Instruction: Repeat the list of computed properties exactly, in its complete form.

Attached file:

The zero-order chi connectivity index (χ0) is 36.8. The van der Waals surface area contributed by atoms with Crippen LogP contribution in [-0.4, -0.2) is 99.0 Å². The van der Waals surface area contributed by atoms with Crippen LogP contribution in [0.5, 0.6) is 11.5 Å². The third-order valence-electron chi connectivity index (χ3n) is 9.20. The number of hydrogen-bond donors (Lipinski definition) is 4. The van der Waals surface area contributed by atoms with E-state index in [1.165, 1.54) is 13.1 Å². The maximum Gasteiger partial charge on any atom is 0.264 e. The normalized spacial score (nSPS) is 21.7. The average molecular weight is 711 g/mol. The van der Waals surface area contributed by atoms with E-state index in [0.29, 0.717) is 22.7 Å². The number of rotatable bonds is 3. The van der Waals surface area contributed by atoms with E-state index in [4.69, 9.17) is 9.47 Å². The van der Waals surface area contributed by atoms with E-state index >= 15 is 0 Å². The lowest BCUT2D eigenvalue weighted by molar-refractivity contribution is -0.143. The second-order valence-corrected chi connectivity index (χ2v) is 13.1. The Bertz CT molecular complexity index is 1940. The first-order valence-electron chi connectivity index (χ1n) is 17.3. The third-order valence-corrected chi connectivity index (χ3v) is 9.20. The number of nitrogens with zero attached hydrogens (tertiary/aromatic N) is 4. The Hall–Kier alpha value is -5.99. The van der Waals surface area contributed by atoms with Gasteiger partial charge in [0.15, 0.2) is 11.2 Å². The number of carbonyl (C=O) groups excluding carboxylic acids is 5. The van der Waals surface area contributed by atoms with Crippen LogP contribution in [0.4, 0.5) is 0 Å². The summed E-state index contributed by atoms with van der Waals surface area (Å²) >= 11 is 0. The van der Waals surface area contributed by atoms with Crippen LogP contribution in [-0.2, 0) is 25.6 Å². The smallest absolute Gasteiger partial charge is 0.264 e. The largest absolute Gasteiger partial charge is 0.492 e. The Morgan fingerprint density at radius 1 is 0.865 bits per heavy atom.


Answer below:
The zero-order chi connectivity index (χ0) is 36.8. The van der Waals surface area contributed by atoms with Crippen LogP contribution in [-0.4, -0.2) is 99.0 Å². The van der Waals surface area contributed by atoms with Crippen LogP contribution in [0.5, 0.6) is 11.5 Å². The third-order valence-electron chi connectivity index (χ3n) is 9.20. The number of hydrogen-bond donors (Lipinski definition) is 4. The van der Waals surface area contributed by atoms with E-state index in [1.165, 1.54) is 13.1 Å². The maximum Gasteiger partial charge on any atom is 0.264 e. The normalized spacial score (nSPS) is 21.7. The average molecular weight is 711 g/mol. The van der Waals surface area contributed by atoms with E-state index in [0.29, 0.717) is 22.7 Å². The number of rotatable bonds is 3. The van der Waals surface area contributed by atoms with E-state index in [4.69, 9.17) is 9.47 Å². The van der Waals surface area contributed by atoms with E-state index >= 15 is 0 Å². The lowest BCUT2D eigenvalue weighted by molar-refractivity contribution is -0.143. The second-order valence-corrected chi connectivity index (χ2v) is 13.1. The Bertz CT molecular complexity index is 1940. The first-order valence-electron chi connectivity index (χ1n) is 17.3. The third-order valence-corrected chi connectivity index (χ3v) is 9.20. The number of nitrogens with zero attached hydrogens (tertiary/aromatic N) is 4. The Hall–Kier alpha value is -5.99. The van der Waals surface area contributed by atoms with Gasteiger partial charge in [0.15, 0.2) is 11.2 Å². The number of carbonyl (C=O) groups excluding carboxylic acids is 5. The van der Waals surface area contributed by atoms with Crippen LogP contribution in [0.4, 0.5) is 0 Å². The summed E-state index contributed by atoms with van der Waals surface area (Å²) >= 11 is 0. The van der Waals surface area contributed by atoms with Crippen LogP contribution in [-0.2, 0) is 25.6 Å². The smallest absolute Gasteiger partial charge is 0.264 e. The largest absolute Gasteiger partial charge is 0.492 e. The Morgan fingerprint density at radius 1 is 0.865 bits per heavy atom.